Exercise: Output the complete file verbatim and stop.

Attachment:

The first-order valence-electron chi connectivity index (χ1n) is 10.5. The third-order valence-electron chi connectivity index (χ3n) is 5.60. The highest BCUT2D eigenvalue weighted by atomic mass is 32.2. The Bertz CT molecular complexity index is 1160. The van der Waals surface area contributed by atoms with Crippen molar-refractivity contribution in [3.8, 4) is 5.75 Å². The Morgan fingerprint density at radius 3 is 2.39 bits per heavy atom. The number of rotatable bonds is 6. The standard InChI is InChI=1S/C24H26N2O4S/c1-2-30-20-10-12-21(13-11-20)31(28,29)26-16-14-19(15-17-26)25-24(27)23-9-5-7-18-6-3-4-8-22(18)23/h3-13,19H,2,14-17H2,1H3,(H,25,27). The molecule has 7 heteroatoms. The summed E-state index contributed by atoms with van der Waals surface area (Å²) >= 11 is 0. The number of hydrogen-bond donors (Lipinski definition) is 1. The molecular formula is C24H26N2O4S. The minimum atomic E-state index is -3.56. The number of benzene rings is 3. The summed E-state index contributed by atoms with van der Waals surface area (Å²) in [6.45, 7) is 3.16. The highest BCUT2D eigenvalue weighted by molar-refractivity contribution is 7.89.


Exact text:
The first-order valence-electron chi connectivity index (χ1n) is 10.5. The third-order valence-electron chi connectivity index (χ3n) is 5.60. The highest BCUT2D eigenvalue weighted by atomic mass is 32.2. The Bertz CT molecular complexity index is 1160. The van der Waals surface area contributed by atoms with Crippen molar-refractivity contribution in [3.8, 4) is 5.75 Å². The Morgan fingerprint density at radius 3 is 2.39 bits per heavy atom. The number of rotatable bonds is 6. The standard InChI is InChI=1S/C24H26N2O4S/c1-2-30-20-10-12-21(13-11-20)31(28,29)26-16-14-19(15-17-26)25-24(27)23-9-5-7-18-6-3-4-8-22(18)23/h3-13,19H,2,14-17H2,1H3,(H,25,27). The molecule has 7 heteroatoms. The summed E-state index contributed by atoms with van der Waals surface area (Å²) >= 11 is 0. The number of hydrogen-bond donors (Lipinski definition) is 1. The molecular formula is C24H26N2O4S. The minimum atomic E-state index is -3.56. The number of benzene rings is 3. The summed E-state index contributed by atoms with van der Waals surface area (Å²) in [6.45, 7) is 3.16. The highest BCUT2D eigenvalue weighted by molar-refractivity contribution is 7.89.